The very first time I walked using a walking stick, and not for the fun of it, was not some date in the future or somewhere in my dreams.

I was a sprightly 8-year old when my grandfather, the man I am named after, donated one of his walking sticks so that I could move from point A to B.

It was during a festive season similar to this that Christmas Day very many years back and we were celebrating with the usual merriment. It was my first time to spend the Christmas holiday upcountry and was quite an eye-opener. Being a born-tao (the name those of us born and brought up in towns were given by our provincial cousins), I learned a lot during those weeks.

I got to see and learn how to milk a cow, pick tea and took the animals to graze. I saw tobacco for the first time and even composed a song, Mbaki, which I regularly performed for my grandmother. That was fun. Some experiences were not as fun, like learning how to use a latrine after my uncle accidentally found me leaning backwards and supporting myself on the floor with my bare hands.

I met the Stinging Nettle and learned that a plant can ‘burn’ you, after I had ignored the wise counsel of my cousins.

“I am not that much of a born-tao to believe everything you tell me,” I dismissively told them while thrusting my hand into a bush full of the damned plant, just to prove they were wrong. Turns out they were not.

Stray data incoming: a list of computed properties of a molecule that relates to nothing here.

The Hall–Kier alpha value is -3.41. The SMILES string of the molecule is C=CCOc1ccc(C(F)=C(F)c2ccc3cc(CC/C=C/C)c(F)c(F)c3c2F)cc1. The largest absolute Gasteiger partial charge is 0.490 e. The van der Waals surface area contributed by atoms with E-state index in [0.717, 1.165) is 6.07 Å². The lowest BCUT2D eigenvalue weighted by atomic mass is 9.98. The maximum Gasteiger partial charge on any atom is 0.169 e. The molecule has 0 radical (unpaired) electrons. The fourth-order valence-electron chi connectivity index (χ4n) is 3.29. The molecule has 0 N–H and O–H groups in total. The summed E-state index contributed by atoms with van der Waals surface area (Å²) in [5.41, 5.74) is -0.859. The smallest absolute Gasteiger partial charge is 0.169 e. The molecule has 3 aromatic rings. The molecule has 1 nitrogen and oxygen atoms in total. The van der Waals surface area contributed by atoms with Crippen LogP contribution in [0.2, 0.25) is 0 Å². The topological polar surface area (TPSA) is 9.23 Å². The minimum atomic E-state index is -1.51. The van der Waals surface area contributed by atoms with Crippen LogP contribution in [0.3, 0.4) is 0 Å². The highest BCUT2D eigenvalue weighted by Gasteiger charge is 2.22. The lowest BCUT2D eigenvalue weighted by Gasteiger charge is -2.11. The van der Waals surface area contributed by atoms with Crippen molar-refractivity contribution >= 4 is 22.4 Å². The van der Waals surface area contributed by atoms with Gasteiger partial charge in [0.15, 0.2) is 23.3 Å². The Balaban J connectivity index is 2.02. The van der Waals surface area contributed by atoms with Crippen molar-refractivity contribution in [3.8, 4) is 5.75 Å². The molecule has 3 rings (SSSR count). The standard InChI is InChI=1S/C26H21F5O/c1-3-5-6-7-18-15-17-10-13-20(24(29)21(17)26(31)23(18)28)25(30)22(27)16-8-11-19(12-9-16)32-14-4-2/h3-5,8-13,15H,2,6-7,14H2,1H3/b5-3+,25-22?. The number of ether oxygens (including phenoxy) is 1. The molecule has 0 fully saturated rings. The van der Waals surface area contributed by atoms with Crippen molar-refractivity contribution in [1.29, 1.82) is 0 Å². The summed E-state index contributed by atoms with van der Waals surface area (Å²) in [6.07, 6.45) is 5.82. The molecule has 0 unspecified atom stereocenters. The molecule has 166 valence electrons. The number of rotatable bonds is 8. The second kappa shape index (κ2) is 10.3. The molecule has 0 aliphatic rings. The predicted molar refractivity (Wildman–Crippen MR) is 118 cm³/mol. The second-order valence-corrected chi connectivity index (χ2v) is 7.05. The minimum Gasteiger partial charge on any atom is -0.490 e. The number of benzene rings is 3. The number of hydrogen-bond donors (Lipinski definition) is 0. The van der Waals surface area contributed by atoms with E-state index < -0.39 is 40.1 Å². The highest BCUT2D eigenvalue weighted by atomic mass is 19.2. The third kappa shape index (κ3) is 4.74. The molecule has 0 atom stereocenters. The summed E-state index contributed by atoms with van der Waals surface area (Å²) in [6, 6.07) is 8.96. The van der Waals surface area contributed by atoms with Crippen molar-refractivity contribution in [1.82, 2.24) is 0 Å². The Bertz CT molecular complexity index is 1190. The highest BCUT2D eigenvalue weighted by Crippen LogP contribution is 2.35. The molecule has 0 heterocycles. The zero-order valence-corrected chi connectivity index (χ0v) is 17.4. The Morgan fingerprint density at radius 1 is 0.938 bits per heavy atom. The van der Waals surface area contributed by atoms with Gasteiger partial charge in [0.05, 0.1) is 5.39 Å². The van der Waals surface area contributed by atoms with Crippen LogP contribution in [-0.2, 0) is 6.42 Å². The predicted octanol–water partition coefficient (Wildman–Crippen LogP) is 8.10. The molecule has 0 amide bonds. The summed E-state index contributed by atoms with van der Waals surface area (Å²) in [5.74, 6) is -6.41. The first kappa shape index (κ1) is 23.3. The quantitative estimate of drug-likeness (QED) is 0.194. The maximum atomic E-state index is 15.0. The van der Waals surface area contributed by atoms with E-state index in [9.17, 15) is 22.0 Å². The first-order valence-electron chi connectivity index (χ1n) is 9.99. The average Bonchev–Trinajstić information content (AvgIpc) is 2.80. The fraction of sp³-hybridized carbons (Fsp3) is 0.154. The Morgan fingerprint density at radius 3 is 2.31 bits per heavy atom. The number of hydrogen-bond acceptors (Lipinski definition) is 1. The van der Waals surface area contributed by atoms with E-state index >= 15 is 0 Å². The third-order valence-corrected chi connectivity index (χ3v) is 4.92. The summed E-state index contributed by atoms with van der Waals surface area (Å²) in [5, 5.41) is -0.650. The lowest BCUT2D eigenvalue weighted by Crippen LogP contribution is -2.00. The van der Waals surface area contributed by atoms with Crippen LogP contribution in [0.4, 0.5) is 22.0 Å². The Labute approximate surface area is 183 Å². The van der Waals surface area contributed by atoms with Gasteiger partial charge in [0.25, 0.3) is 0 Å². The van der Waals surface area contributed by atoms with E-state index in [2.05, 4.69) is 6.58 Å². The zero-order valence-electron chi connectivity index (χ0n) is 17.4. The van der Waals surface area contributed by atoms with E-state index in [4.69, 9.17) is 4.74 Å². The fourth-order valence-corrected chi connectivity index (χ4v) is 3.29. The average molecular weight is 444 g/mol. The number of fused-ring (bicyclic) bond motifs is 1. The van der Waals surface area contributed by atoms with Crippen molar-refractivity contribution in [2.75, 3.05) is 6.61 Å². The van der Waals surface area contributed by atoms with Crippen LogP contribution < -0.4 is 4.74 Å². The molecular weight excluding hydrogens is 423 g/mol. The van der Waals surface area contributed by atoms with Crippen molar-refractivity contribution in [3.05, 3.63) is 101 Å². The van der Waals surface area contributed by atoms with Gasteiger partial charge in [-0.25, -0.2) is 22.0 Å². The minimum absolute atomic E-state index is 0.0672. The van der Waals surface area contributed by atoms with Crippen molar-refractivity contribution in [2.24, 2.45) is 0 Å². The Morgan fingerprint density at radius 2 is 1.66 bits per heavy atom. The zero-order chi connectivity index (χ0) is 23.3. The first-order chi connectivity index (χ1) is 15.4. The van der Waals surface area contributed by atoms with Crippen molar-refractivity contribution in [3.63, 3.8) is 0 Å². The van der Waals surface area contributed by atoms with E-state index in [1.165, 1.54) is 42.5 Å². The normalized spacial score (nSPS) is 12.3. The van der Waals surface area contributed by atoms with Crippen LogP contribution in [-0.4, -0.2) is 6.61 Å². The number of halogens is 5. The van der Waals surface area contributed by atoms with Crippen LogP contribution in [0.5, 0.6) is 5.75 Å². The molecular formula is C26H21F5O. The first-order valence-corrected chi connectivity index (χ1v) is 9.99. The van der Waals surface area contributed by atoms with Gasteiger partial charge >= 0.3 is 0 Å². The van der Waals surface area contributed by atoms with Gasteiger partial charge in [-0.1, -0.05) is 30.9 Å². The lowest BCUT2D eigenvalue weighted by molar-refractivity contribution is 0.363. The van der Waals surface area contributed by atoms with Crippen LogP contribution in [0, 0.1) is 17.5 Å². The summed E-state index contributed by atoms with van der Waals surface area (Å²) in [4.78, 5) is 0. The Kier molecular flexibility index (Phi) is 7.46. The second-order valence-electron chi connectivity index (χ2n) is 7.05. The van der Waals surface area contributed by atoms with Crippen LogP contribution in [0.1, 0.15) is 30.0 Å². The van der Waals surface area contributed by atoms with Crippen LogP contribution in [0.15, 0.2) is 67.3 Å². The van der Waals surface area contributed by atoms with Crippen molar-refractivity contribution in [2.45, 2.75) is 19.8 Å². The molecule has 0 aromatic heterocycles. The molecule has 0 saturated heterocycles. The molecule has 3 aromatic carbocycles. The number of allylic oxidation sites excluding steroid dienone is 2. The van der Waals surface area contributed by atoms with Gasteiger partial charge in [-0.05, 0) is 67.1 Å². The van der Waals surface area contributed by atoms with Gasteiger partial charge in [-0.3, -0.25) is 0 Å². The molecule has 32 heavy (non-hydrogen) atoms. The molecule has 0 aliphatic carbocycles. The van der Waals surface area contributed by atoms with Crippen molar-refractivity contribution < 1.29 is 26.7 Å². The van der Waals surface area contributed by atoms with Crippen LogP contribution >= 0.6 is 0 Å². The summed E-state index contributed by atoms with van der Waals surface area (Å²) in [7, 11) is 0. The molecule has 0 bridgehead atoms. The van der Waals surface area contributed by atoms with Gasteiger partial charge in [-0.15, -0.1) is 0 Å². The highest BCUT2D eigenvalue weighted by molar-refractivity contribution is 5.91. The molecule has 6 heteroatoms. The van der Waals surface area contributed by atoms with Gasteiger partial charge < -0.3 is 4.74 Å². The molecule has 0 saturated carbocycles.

Come Christmas Day and my grandfather picked a fine ram for slaughter. He came from a different generation, where men were men, and such jobs were handled with unrivalled skill, attention to detail and no rush.

So detailed was the process that it got to 1pm and my stomach started grumbling before the meat was ready.

I dashed to one of my aunts, asked for food and was given githeri from the previous night and a chapati.

Which was all fine and dandy until the ‘nice’ foods starting getting ready. There was rice, meat stew and when finally grandpa’s conveyer belt started running, meat was plenty and prepared in ways only a specialist could. I was not going to be left behind and enjoyed everything on offer; fried meat, tripe, more chapati, pilau, juice and fruits.

The stomach of an eight-year old kid from town can only handle so much and within no time it was grumbling, then aching and bloating. I could not walk properly, which is grandpa why had to offer me a walking stick.

It took the intervention of my uncle- the same one who busted me in the latrine- who gave me some antacids and I was on my way to recovery, after spending an inordinately long time in the latrine.

Since then, for a long time I was referred to, not by my name but rather as ‘Mbaki, the one stayed in the toilet for so long till everyone panicked’. It is a family tale that regularly gets told as folks sit round the fire in the evening. Happy Easter and remember to make those moments.